Martin Lewis issues urgent warning on PPI scams – look out for tax refunds & deed offers

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Martin Lewis took questions from This Morning viewers today and one elderly saver asked Martin for advice on a common issue. Corinth, a 76 year old, asked for help on PPI payments.

Corinth detailed he received a PPI payment from a company called Entico, who were now requesting a photo ID, a National Insurance number and a utility bill for a tax refund.

Martin was asked if this sounded like a scam or was a legitimate request.

Responding, Martin had the following to say: “I don’t know Entico so I can’t tell you whether it’s a scam.

“Certainly, if you’ve had a PPI payout, most people who have had PPI payment in the last four years are eligible to a tax refund.

“You can do it yourself and there’s free guides online on exactly how you can do it.”

READ MORE: HM Treasury announces major self-employed tax overhaul – full details

LITRG explained people may have signed a “deed of assignment” which is where a tax repayment is legally assigned, by deed or letter, to the tax refund company.

Deeds of assignment are used legitimately by tax refund companies in situations where they want to make sure they get the refund that they have helped arrange, in order that they can deduct their fee.

But rather than just ask clients to sign a deed of assignment in respect of a specific claim, some tax refund companies, LITRG argued, are getting people to sign much wider deeds of assignment covering multiple past tax years.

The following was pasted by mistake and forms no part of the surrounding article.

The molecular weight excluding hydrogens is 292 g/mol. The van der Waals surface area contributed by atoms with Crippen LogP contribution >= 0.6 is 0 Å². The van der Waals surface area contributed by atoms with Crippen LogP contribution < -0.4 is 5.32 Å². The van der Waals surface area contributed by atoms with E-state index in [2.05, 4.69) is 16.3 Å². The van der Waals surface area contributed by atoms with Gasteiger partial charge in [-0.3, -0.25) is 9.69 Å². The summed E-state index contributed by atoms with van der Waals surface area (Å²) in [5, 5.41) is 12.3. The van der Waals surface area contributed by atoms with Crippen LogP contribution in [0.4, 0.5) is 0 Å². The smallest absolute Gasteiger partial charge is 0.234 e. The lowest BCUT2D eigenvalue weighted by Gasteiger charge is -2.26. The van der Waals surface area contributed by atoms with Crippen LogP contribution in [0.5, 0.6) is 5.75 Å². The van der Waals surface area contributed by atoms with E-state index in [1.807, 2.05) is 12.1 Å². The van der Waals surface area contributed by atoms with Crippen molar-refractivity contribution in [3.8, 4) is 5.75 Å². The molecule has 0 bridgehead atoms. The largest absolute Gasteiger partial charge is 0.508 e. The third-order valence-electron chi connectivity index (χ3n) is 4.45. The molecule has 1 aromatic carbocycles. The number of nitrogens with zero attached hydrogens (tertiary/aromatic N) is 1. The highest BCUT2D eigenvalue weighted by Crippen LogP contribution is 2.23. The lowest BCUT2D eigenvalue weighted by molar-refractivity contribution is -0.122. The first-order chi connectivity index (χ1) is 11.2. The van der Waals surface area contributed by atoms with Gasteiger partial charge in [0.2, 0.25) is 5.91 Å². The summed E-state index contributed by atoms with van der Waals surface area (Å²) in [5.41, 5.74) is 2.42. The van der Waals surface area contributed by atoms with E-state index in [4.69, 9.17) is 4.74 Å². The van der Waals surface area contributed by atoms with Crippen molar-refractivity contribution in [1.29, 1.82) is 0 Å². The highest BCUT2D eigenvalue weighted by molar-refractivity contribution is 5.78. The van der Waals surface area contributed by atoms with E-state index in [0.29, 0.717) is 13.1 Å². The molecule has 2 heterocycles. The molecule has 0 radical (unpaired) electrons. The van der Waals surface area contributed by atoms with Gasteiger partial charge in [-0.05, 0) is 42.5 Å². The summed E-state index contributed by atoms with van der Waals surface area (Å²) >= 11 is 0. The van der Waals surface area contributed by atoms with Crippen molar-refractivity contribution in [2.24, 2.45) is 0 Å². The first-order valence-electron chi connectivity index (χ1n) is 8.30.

This means the company can collect any other tax refunds due to the taxpayer (usually going back the maximum of four years). The company will then take a percentage of those other refunds as well.

In light of this, LITRG warned people to check terms and conditions carefully before they sign-up with a tax refund company to ensure they fully understand what fees will be collected and what refunds any deed of assignment will cover.

For those that have already signed-up to a tax refund company, LITRG advised people to check with HMRC whether a deed of assignment has been lodged on their record.

If a deed of assignment has been lodged, there is guidance available on LITRG’s website to help people understand whether the deed is valid and what to do.

LITRG said where a refund has been sent to a tax refund company in accordance with a deed of assignment, but there are questions over whether it is a valid deed, a formal complaint should be made to HMRC, because it may be possible to argue that it should not have been accepted by HMRC in these circumstances.

Victoria Todd, the Head of LITRG, concluded: “In the cases reported to us recently, people either did not realise they had signed a deed of assignment at all or thought they were signing it in respect of a specific tax refund only and not for past years. This is a very concerning situation involving potentially vulnerable taxpayers. We urge taxpayers to ensure they are clear about what fees will get collected and what refunds and years any deed of assignment will cover, before they agree to use such companies.

“The word ‘deed’ makes people think of a formal legal document but often the inclusion of a few words on an application pack people are asked to sign will make a valid deed.“For example, when people sign the application pack, they may think they are just giving permission for the tax refund company to act on their behalf. But there may also be some small print saying something such as ‘I unconditionally assign my repayment of tax (for tax years ending 2017/18, 2018/19, 2019/20 and 2020/21) to…. (tax refund company)’.

“Sometimes people may agree to lengthy terms and conditions, within which wording may be buried such as: ‘as part of the process of recovering overpaid tax on your refund, a full reconciliation of your tax position will be carried out.

“This may result in other overpayments of tax being identified and recovered, on which our fee will apply’. This means that the refund company can collect all refunds due to the person even if they have not really helped to organise the refund and are nothing to do with the original service they provided. People need to be aware of this practice.”

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